The First Wool Project
“Valuing Norwegian Wool” started in March 2010, and its goal was to look at the whole lifecycle of wool, finding new and innovative approaches to bringing wool to the forefront in textiles again. Wool has been the central textile fibre in Norwegian (and Nordic) history and is still economically important to Norwegian farmers, textile manufacturing, retailing and the garment/fashion industry.
Norwegian wool has a strong cultural impact; the Norwegian traditional dress is made from it, and decorated with wool embroidery. Maintained by a vital handicraft and knitting tradition in the population, Norwegian knitwear is regarded as an important representation of national identity – knitwear being the main Norwegian souvenir exposing traditional patterns. Well-established Norwegian brands in manufacturing industries, such as Dale of Norway, Hillesvåg and Rauma all sprung out of a local, regional or national supply chain of wool.
There have, however, been serious challenges to the Norwegian wool production value chain. The world market prices have plunged over many years for cross-bred wool. The domestic wool production level has however remained the same, partly a result of subsides and support programmes at the farm level. Due to lack of data, the total income at the farm level from wool production is difficult to stipulate. Yet, the share of income among farmers stemming from wool production has been shrinking, down from 23 % to 18 % (Animalia 2009), although the proportional reduction can be explained to some extent by an increase in meat prices. Norwegian textile and garment industries have used less than 30 per cent of their wool input from Norwegian producers, and there is a concern that the industry will favour quality standards that Norwegian producers currently are unable to meet. Norwegian wool production is also challenged by a consumer demand for thinner and softer machine-washable wool – wool types not produced in Norway.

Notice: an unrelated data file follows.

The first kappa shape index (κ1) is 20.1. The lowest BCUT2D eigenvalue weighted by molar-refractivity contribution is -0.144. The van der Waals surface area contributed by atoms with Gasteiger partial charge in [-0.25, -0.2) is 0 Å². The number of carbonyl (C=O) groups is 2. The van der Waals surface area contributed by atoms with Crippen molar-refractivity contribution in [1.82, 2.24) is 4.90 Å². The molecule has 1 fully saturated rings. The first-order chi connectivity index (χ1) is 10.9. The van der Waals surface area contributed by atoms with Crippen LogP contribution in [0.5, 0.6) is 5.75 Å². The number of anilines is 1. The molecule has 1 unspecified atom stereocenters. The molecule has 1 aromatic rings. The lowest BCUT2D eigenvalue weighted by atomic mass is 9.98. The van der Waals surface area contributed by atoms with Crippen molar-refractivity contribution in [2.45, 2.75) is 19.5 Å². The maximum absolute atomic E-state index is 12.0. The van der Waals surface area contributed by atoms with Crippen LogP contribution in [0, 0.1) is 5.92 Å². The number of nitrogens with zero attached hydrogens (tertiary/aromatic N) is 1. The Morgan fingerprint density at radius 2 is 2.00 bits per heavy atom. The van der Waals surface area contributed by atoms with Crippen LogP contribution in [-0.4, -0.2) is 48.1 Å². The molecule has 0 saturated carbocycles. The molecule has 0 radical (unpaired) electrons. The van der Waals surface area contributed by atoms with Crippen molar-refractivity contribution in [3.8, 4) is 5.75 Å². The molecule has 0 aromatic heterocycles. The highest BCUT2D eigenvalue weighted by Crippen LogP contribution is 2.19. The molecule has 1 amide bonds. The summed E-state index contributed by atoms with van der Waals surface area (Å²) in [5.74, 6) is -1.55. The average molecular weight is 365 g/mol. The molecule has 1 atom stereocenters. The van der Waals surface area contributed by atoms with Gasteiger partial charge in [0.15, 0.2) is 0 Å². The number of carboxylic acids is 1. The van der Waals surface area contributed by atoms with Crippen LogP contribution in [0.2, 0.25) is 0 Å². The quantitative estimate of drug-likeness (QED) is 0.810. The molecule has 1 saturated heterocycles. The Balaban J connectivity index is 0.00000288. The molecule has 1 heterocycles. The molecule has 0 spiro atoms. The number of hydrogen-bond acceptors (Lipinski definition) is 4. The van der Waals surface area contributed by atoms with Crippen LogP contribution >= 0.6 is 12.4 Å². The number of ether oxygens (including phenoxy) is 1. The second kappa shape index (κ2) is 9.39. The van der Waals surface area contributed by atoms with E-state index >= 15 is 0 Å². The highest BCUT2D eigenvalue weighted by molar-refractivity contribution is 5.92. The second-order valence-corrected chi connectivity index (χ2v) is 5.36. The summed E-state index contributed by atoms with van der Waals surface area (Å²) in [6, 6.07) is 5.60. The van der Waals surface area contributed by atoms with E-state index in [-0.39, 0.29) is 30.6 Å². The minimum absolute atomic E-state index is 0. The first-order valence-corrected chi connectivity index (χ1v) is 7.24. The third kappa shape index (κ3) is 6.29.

Still, there is great potential in exploiting the value of Norwegian wool. The environmental backdrop of the project is the unquestionable fact that wool as a material has considerable environmental benefits compared to other fibres. In addition, there are reasons to believe that Norwegian wool production has environmental benefits compared to imported wool.
Documentation of environmental benefits also seems to be valued among both industrial customers and consumers. The advantages of Norwegian wool have been hard to document.
The wool industry at a global level has met the challenge from synthetic fibres by f. ex. turning to clothes that are more adapted to everyday life – such as sports and outdoor life. There is, however, a lack of knowledge on new ways of utilising the coarser wool among both producers and consumers, and how existing Norwegian qualities can or should meet quality expectations and competition. Research on wool textiles and new concepts for product development are therefore necessary.
The project was led by The Consumer Institute SIFO, by Dr. Ingun Grimstad Klepp. The Nordic Fashion Association was one of several partners in the project.